“Trump’s Taxes: Red Flags, Big Losses and a Windfall From His Father,” by NYT’s Russ Buettner, Susanne Craig and Mike McIntire
THE LAWSUITS — After E. JEAN CARROLL brought a lawsuit alleging Trump raped her under New York’s new Adult Survivors Act, the former president’s legal team argued in court Wednesday that the law itself is unconstitutional, Erin Durkin reports in New York. But the judge appeared skeptical of the claim: “I wouldn’t count on that.”
THERE ARE RECEIPTS — “He Sued a Woman Who Testified in Congress About Sexual Abuse. Then a Secret Report About His Own Behavior Got Released,” by Michael Schaffer: “ZIA CHISHTI, the politically-connected Washington entrepreneur, accused his accuser of lying. A newly public arbitration report tells a different story.”
WHAT MACRON IS THINKING — French President EMMANUEL MACRON told reporters that Europe needs to beef up its own security abilities and depend less on the U.S. within NATO, WSJ’s Noemie Bisserbe and Stacy Meichtry scooped from aboard the French presidential plane. “Europe needs to gain more autonomy on technology and defense capabilities, including from the U.S.,” he said.
LATEST SANCTIONS — “U.S. slaps sanctions on Iran officials over protest crackdown,” by Reuters’ Daphne Psaledakis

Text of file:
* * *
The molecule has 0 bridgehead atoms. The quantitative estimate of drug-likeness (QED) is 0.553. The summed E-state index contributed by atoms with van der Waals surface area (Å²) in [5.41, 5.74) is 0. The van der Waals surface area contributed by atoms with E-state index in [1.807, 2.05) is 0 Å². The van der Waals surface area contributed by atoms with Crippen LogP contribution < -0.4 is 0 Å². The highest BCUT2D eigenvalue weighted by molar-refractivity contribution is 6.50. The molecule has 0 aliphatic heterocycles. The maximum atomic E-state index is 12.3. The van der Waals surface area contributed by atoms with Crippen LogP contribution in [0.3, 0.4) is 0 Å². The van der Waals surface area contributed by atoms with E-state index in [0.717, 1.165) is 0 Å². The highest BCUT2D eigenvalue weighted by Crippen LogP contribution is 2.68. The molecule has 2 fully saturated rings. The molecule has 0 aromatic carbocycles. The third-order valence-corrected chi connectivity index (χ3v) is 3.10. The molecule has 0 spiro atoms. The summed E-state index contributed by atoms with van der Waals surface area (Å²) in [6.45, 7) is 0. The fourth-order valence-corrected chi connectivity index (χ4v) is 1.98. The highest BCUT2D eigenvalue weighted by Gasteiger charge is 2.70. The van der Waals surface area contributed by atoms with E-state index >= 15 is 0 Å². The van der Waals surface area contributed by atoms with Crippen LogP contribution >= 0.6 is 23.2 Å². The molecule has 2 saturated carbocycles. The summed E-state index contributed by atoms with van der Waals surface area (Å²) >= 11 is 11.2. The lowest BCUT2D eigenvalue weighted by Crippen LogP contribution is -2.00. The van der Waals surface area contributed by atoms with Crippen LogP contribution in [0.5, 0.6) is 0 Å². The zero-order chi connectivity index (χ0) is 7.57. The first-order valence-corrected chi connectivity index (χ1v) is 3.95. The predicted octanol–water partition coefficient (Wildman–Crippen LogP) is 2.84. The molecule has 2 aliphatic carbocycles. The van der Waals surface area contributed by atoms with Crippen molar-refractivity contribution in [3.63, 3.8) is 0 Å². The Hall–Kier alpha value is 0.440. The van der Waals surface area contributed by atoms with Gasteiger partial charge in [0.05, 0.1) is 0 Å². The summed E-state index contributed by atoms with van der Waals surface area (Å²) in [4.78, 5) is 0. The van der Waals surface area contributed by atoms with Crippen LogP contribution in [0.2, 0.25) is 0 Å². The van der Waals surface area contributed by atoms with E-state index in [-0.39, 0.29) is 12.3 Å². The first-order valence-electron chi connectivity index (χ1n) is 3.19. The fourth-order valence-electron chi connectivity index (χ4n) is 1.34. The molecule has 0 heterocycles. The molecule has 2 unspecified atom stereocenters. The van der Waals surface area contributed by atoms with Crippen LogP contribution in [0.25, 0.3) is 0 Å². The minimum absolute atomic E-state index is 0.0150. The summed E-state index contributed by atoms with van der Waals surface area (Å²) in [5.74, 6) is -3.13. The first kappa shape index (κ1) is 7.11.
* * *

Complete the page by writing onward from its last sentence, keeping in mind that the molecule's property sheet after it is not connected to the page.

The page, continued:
IMMIGRATION FILES — Illinois, New York and other blue areas are preparing for a potential deluge of migrants if and when the Title 42 policy is lifted, with concerns rising about available resources, Shia Kapos, Erin Durkin and Matt Dixon report.
BORDER SONG — Facing a federal lawsuit, Arizona Gov. DOUG DUCEY agreed Wednesday to take down the shipping-container border barrier he’s been constructing along his state’s southern edge, which had become a political flashpoint, NYT’s Jack Healy reports.
FIRST FAMILY FILES — “Jenna Bush Hager, Progeny of Presidents, Is Now a Publishing Kingmaker,” by NYT’s Matt Flegenheimer
FOX IN THE HENHOUSE — “In Testimony, Hannity and Other Fox Employees Said They Doubted Trump’s Fraud Claims,” by NYT’s Jeremy Peters

POLITICO AT CES 2023: We are bringing a special edition of our Digital Future Daily newsletter to Las Vegas to cover CES 2023. The newsletter will take you inside the largest and most influential technology event on the planet, featuring every major and emerging industry in the technology ecosystem gathered in one place. The newsletter runs from Jan. 5-7 and will focus on the public policy related aspects of the event. Sign up today to receive exclusive coverage of CES 2023.
Bob Woodward was named a Washingtonian of the Year.
Sheila Jackson Lee, Louie Gohmert, Fred Upton and Steve Womack were among the first members of Congress to arrive for Volodymyr Zelenskyy’s speech.
Emmett Till and Mamie Till-Mobley will be posthumously awarded the Congressional Gold Medal after the House passed a resolution Wednesday.
Maura Reynolds, Josh Gerstein and Alex Ward are the POLITICO stars who wrote two of the six most engaging news stories on the internet this year.
TJ Ducklo celebrated nearly 34 months of his cancer in remission.